Adherence to quality indicators in endoscopic surveillance of Barrett's esophagus and correlation to dysplasia detection rates
Clin Res Hepatol Gastroenterol
© 2018 Elsevier Masson SAS Background and aims: The American Gastroenterological Association introduced quality guidelines for the endoscopic management of Barrett's esophagus (BE) in 2015. Our aim was to determine if these guidelines are being followed and to correlate adherence with outcomes in surveillance endoscopy. Methods: This is a retrospective study from December 2015 to June 2017. Charts were abstracted to determine if the recommended quality measures were successfully accomplished during surveillance endoscopic exams in BE. Five of the recommendations pertain to surveillance endoscopy. Findings: One hundred and seventy-four patients with Barrett's esophagus who underwent endoscopic surveillance were included. Adherence to recommendations one (78%), two (70%), six (99%), and seven (95%) were generally observed (P < 0.001) but not to recommendation five (41%). When recommendations one (documenting important landmarks) and two (documenting the Prague classification) were followed, there was a statistically significant increase in dysplasia detection compared with those that did not adhere to the recommendations (36% vs. 13%, P = 0.006 and 36% vs. 19%, P = 0.003). The odds of detecting dysplasia when recommendations one and two were followed were 3.7 (95% CI 1.37–10.2) and 2.4 (95% CI 1.1–5.2) respectively. Conversely, there was no statistical difference in dysplasia yield for adherers compared with non-adherers to statement five (if systematic biopsies were performed; 35% vs. 27%, P = 0.3). Conclusion: Adherence to statements one and two resulted in higher dysplasia detection. This has implications for the use of quality indicators in BE management in endoscopy units.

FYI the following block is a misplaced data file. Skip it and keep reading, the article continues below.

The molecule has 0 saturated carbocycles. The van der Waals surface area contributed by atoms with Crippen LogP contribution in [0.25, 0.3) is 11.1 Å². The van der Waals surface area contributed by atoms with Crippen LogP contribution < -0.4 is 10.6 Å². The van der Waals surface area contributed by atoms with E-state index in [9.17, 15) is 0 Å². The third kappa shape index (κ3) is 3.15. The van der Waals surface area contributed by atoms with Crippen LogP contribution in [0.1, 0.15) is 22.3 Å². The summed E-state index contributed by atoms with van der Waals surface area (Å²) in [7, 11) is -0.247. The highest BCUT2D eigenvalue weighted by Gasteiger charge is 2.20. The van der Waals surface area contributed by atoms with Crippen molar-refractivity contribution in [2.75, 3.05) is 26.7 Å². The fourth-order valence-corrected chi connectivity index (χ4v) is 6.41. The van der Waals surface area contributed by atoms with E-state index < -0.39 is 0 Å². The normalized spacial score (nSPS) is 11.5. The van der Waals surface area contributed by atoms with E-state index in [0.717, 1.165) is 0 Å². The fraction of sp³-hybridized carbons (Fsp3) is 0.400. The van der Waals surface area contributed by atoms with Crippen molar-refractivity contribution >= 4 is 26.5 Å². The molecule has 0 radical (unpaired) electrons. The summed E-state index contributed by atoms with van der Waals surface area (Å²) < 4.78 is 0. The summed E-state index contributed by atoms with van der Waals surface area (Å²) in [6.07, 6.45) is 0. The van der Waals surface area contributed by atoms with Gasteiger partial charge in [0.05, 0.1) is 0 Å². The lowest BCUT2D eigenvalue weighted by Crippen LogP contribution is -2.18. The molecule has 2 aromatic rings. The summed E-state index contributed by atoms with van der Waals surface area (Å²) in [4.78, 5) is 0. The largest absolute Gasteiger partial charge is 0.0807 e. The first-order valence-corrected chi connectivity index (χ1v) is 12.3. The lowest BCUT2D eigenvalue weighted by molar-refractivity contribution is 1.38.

Faculty; Northwell Resident
School of Medicine; Northwell Health